Did President Bush Play Cricket in South Asia?
By Ras H. Siddiqui

A great deal has already been written on the visit of President George W. Bush to South Asia (read Afghanistan, India and Pakistan) recently. The actual outcome may be different from published media reports that have been circulated, but after reading them it appears that Afghanistan received the carrot, Pakistan the stick and India half of a desirable nuclear cake.
President Hamid Karzai must have been happy to be assured of continued US support for Afghanistan and for a bigger future role for his government in a country which has had a historic problem accepting any type of rule. Karzai’s writ will (God willing!) one day reach beyond the city of Kabul without the presence of a few thousand US troops.
That the Afghans deserve as much assistance as possible is not going to find many doubters. The sacrifices that these people have made to end the Cold War in America’s favor (with Pakistani assistance) cannot be easily overlooked. It was the lack of control on American and Pakistani proxies in the lawless landscape left behind by the former Soviet Union that drove policy planners to seek extreme solutions like their initial support for the Taliban.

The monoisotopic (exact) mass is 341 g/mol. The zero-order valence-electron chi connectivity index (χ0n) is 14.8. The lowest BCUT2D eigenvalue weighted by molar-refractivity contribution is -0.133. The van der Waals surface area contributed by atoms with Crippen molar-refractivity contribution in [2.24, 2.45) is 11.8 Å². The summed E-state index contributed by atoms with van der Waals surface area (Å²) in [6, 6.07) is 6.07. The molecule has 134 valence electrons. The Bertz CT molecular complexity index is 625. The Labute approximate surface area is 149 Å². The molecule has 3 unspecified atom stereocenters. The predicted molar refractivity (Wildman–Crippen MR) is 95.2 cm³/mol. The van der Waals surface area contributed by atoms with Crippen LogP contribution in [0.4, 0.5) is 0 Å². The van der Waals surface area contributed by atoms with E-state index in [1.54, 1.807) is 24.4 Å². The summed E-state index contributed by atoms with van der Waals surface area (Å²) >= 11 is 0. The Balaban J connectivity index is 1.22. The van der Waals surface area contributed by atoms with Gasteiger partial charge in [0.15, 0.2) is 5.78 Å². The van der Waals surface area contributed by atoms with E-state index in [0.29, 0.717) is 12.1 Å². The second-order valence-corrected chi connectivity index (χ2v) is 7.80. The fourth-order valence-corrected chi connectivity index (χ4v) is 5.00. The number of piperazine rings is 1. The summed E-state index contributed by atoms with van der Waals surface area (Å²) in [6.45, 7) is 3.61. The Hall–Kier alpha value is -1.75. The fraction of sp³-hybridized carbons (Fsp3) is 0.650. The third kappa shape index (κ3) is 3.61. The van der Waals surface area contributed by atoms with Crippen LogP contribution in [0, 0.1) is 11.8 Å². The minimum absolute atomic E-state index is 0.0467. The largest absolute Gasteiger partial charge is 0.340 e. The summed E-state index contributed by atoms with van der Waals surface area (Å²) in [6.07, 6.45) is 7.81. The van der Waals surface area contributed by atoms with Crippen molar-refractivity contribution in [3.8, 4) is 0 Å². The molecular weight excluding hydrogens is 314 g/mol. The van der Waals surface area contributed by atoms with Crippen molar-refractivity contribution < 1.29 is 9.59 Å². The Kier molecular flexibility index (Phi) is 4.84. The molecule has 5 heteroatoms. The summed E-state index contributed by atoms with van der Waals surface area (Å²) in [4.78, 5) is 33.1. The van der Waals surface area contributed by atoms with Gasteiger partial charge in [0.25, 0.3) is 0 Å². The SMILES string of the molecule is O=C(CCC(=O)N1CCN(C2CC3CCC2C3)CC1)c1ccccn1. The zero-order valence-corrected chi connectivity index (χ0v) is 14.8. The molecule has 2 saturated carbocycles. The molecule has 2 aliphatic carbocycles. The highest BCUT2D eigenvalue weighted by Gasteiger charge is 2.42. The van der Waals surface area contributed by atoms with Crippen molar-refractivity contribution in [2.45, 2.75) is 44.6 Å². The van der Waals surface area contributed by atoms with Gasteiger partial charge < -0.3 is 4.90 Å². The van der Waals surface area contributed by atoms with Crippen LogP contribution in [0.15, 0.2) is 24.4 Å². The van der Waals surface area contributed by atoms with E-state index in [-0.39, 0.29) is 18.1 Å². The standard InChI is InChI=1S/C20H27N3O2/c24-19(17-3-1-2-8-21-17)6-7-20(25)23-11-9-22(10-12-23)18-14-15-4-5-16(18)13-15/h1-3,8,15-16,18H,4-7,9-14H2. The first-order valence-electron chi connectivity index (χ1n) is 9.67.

Pipeline politics also played a key role in this quick-fix seeking world after some of our former radical Islamist friends celebrated freedom and victory by demolishing a great deal of what was left of a once beautiful Kabul. Afghanistan it seems is back to square one again but this time wisdom has prevailed in Washington. The bitter lesson that the world has learned through 9/11 is that declaring victory and leaving the scene was never a good option.